One of the great things about modern astronomy is that it keeps enlarging the playing field for writing science fiction. Space is big, and the possibilities for science fiction seem endless. In these posts, I’m going to outline some of the coolest places in space that can function as effective settings for science fiction.
Seems obvious right? It was, even for the earliest writers of what we might today call science fiction. The early Greek writer Lucian of Samosata, for example, wrote an account (parodying other Greek travel accounts) of sailors being blown off course and ending up in the middle of an interstellar war on the Moon as early as the second century after Christ. And Johannes Kepler, a contemporary of Galileo, wrote a science fiction novel in 1608 outlining what the Earth would look like from the Moon.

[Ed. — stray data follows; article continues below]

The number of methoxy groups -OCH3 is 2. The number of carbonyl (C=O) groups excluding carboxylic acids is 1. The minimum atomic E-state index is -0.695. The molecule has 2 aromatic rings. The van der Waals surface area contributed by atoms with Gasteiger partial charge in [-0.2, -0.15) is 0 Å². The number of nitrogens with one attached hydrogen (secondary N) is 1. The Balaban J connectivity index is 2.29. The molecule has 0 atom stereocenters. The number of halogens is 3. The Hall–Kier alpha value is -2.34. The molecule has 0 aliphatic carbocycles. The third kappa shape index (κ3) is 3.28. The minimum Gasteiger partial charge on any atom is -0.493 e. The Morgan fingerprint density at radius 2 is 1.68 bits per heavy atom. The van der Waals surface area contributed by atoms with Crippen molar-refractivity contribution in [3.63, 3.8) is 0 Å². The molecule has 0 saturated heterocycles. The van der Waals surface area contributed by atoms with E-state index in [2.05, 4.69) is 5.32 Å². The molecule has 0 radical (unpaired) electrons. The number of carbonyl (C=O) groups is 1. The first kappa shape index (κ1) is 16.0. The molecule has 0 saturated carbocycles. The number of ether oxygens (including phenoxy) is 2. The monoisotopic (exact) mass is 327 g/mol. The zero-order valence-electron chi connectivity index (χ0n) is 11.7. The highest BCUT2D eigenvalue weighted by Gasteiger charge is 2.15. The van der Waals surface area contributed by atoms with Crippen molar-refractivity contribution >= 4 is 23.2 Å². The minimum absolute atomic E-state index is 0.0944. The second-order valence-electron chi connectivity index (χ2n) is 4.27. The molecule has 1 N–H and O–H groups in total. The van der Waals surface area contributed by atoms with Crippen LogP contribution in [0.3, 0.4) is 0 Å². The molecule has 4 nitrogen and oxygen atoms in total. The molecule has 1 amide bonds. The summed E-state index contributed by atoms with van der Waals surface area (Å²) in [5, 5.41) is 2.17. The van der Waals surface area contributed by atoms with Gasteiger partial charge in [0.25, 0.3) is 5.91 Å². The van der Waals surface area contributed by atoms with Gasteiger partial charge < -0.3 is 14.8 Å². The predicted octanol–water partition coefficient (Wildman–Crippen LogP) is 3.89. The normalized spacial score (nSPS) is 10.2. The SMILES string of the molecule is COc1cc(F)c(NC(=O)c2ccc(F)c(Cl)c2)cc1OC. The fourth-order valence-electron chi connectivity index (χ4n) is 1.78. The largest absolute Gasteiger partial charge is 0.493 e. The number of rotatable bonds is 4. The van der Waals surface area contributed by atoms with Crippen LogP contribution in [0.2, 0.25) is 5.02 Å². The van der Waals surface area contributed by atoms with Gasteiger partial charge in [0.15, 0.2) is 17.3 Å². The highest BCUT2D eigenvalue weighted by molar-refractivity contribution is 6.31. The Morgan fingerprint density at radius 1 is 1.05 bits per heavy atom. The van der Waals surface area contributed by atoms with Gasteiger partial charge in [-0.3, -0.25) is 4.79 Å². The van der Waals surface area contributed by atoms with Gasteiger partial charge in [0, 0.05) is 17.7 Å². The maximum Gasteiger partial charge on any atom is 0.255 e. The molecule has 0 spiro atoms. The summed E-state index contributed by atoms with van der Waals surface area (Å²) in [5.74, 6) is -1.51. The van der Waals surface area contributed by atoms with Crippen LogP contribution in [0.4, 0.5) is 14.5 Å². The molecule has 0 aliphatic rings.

But even after humans set foot on it, the Moon continues to have a romantic mystique in contemporary science fiction. The 2009 film Moon, staring Sam Rockwell, plays up the desolation of the Moon’s surface and the isolation of its single mining inhabitant quite well. It’s a setting so close and yet in many ways still so distant. And its tidally-locked orbit around the Earth adds interesting details for fiction set there. For instance, a day on the Moon lasts a full month, and the Earth always hangs in the same point in the sky. It’s details like these and they way they would affect life there that many writers enjoy playing with. (I give this a try in my short work “Drying Grass Moon.”